a district, as of a city, marked out for governmental or administrative purposes, or for police protection.
Also called precinct house. the police station in such a district.
Also called election district. one of a fixed number of districts, each containing one polling place, into which a city, town, etc., is divided for voting purposes.
a space or place of definite or understood limits.
Often, precincts. an enclosing boundary or limit.
precincts, the parts or regions immediately surrounding a place; environs: the precincts of a town.
Chiefly British. the ground immediately surrounding a church, temple, or the like.
a walled or otherwise bounded or limited space within which a building or place is situated.

1350–1400; Middle English < Medieval Latin praecinctum, noun use of neuter of Latin praecinctus, past participle of praecingere to gird about, surround, equivalent to prae- pre- + cing- (stem of cingere to surround; cf. cinch1) + -tus past participle suffix

1. ward. 4. territory. 8. compound. Unabridged
Based on the Random House Dictionary, © Random House, Inc. 2014.
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World English Dictionary
precinct (ˈpriːsɪŋkt)
1.  a.  an enclosed area or building marked by a fixed boundary such as a wall
 b.  such a boundary
2.  an area in a town, often closed to traffic, that is designed or reserved for a particular purpose: a shopping precinct; pedestrian precinct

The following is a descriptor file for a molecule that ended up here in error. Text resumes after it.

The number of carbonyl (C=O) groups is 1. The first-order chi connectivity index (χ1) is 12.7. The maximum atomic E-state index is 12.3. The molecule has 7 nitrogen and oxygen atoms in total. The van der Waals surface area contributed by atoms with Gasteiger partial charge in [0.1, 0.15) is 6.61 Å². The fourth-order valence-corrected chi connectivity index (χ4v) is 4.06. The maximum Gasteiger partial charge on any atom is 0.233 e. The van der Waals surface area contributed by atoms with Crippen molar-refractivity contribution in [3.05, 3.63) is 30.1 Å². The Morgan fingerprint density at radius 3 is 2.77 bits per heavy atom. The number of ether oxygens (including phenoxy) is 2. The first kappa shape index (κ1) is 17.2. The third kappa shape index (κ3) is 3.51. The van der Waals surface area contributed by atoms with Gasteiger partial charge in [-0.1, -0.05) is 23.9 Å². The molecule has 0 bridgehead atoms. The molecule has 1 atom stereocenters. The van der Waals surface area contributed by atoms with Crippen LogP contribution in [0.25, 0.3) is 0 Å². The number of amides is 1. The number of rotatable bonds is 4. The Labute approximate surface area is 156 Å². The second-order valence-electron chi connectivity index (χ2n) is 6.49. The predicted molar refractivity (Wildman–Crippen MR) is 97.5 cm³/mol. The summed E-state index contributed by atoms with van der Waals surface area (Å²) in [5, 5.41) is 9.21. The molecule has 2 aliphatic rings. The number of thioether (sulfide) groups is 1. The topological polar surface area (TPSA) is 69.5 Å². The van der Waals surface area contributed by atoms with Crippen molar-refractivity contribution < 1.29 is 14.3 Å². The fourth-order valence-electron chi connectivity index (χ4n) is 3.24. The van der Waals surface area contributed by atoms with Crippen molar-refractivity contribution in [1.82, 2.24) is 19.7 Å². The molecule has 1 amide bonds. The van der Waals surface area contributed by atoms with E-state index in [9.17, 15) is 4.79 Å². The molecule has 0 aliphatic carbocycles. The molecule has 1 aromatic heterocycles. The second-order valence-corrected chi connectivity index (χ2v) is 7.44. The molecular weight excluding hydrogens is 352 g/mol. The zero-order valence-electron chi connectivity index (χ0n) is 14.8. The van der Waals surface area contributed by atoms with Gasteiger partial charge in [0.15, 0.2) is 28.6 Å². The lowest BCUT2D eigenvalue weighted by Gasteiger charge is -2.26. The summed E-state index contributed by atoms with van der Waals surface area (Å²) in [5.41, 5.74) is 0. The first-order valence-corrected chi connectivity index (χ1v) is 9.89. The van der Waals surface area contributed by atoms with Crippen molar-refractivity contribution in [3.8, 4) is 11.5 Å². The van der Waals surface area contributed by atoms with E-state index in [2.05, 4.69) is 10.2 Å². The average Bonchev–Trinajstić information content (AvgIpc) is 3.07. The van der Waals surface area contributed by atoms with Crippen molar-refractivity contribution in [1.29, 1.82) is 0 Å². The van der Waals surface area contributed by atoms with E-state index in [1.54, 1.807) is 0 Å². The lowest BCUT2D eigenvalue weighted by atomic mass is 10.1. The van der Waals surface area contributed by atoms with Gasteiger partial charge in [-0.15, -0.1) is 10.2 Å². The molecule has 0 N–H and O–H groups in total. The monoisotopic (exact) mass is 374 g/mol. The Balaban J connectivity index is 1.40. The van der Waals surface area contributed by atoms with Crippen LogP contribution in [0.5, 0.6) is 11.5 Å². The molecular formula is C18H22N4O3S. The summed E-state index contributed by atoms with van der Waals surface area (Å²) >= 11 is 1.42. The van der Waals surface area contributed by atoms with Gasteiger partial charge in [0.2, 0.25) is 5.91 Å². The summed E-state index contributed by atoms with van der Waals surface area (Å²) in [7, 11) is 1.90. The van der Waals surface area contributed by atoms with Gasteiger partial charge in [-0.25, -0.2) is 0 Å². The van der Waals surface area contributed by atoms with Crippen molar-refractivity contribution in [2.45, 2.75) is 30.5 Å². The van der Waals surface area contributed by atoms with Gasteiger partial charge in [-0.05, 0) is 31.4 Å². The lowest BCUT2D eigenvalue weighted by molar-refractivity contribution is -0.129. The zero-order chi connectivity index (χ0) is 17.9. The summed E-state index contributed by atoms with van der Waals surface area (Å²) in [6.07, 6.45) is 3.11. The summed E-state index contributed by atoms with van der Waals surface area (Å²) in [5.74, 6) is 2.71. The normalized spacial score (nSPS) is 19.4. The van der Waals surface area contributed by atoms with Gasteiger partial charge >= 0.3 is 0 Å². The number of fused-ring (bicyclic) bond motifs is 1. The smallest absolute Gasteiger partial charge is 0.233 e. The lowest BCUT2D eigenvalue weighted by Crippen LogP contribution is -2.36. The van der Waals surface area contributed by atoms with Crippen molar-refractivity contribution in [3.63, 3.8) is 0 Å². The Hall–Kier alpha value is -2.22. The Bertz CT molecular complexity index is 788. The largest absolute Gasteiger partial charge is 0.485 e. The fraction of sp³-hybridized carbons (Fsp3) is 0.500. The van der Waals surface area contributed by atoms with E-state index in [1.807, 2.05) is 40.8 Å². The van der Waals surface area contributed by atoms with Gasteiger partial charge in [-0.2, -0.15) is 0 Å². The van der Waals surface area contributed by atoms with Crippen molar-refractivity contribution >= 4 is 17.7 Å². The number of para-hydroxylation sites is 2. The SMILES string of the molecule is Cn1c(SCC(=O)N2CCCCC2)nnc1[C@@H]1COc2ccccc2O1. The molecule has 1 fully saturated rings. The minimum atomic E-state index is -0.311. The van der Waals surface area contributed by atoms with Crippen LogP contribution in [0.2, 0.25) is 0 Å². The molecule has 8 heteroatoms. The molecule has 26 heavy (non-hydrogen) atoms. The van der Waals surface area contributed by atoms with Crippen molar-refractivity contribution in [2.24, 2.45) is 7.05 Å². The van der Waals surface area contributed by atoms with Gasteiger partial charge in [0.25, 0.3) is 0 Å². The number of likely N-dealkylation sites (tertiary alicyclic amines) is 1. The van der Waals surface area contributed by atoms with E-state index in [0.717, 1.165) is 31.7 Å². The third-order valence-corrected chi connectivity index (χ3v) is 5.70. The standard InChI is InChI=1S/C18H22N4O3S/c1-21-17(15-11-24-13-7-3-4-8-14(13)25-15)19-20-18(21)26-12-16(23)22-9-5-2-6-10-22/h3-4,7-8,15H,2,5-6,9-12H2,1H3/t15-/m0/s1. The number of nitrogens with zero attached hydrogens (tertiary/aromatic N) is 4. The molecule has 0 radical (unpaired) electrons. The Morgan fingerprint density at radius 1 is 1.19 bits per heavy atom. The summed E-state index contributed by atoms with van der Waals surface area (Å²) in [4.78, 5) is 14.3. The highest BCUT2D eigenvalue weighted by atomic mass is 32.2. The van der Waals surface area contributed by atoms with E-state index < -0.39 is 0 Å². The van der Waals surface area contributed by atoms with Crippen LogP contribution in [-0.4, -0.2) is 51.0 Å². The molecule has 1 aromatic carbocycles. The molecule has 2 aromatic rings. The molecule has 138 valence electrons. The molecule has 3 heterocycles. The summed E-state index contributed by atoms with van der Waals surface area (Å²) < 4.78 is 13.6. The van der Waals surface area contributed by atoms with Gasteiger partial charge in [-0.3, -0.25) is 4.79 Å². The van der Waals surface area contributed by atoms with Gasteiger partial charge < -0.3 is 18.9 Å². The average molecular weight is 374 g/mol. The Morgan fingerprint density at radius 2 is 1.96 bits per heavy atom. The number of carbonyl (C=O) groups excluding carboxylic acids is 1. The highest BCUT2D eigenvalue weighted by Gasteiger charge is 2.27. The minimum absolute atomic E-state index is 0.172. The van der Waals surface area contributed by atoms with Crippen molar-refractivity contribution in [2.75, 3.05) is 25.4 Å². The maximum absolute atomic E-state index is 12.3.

3.  (US)
 a.  a district of a city for administrative or police purposes
 b.  the police responsible for such a district
4.  (US) a polling or electoral district
[C15: from Medieval Latin praecinctum (something) surrounded, from Latin praecingere to gird around, from prae before, around + cingere to gird]

Collins English Dictionary - Complete & Unabridged 10th Edition
2009 © William Collins Sons & Co. Ltd. 1979, 1986 © HarperCollins
Publishers 1998, 2000, 2003, 2005, 2006, 2007, 2009
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Word Origin & History

early 15c., "district defined for purposes of government or representation," from M.L. precinctum "enclosure, boundary line," prop. neut. pp. of L. præcingere "to gird about, surround," from præ- "before" + cingere "to surround, encircle" (see cinch).
Online Etymology Dictionary, © 2010 Douglas Harper
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Example sentences
They attended panels on precinct organising and campaign finance.
Exclusion of cars from downtown has made a wonderful walking precinct and lots
  of opportunity for outdoor dining.
Here they deliver the alms and prayers they have collected during their treks
  to the saint's precinct.
Politically, we'll expand the great work of our precinct leader program.
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